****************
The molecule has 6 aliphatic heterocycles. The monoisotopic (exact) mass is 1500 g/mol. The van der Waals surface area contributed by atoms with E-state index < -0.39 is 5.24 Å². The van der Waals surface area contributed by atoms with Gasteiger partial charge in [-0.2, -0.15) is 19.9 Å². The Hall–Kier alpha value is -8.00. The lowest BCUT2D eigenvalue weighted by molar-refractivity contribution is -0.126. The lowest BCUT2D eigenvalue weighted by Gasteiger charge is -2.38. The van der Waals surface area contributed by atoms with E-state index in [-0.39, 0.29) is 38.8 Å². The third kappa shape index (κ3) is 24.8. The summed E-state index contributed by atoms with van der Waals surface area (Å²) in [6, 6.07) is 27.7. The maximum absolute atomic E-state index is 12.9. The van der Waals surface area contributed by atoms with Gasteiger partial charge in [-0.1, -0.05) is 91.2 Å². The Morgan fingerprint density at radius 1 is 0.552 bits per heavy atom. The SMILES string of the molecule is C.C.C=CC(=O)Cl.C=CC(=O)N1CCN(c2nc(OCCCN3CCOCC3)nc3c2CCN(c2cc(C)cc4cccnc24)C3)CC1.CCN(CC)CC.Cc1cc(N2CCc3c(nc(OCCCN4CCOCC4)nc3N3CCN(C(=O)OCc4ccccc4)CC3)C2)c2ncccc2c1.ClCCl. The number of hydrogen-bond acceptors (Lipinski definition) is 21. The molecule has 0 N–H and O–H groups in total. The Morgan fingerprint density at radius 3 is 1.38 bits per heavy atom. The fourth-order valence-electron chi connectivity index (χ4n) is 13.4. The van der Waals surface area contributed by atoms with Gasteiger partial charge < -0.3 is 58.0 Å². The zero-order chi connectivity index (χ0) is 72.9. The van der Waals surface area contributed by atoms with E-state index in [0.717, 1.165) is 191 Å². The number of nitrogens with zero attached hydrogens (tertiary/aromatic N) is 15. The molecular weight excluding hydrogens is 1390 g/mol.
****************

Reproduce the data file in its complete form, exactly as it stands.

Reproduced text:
The molecule has 6 aliphatic heterocycles. The monoisotopic (exact) mass is 1500 g/mol. The van der Waals surface area contributed by atoms with E-state index < -0.39 is 5.24 Å². The van der Waals surface area contributed by atoms with Gasteiger partial charge in [-0.2, -0.15) is 19.9 Å². The Hall–Kier alpha value is -8.00. The lowest BCUT2D eigenvalue weighted by molar-refractivity contribution is -0.126. The lowest BCUT2D eigenvalue weighted by Gasteiger charge is -2.38. The van der Waals surface area contributed by atoms with E-state index in [-0.39, 0.29) is 38.8 Å². The third kappa shape index (κ3) is 24.8. The summed E-state index contributed by atoms with van der Waals surface area (Å²) in [6, 6.07) is 27.7. The maximum absolute atomic E-state index is 12.9. The van der Waals surface area contributed by atoms with Gasteiger partial charge in [-0.1, -0.05) is 91.2 Å². The Morgan fingerprint density at radius 1 is 0.552 bits per heavy atom. The SMILES string of the molecule is C.C.C=CC(=O)Cl.C=CC(=O)N1CCN(c2nc(OCCCN3CCOCC3)nc3c2CCN(c2cc(C)cc4cccnc24)C3)CC1.CCN(CC)CC.Cc1cc(N2CCc3c(nc(OCCCN4CCOCC4)nc3N3CCN(C(=O)OCc4ccccc4)CC3)C2)c2ncccc2c1.ClCCl. The number of hydrogen-bond acceptors (Lipinski definition) is 21. The molecule has 0 N–H and O–H groups in total. The Morgan fingerprint density at radius 3 is 1.38 bits per heavy atom. The fourth-order valence-electron chi connectivity index (χ4n) is 13.4. The van der Waals surface area contributed by atoms with Gasteiger partial charge < -0.3 is 58.0 Å². The zero-order chi connectivity index (χ0) is 72.9. The van der Waals surface area contributed by atoms with E-state index in [0.717, 1.165) is 191 Å². The number of nitrogens with zero attached hydrogens (tertiary/aromatic N) is 15. The molecular weight excluding hydrogens is 1390 g/mol.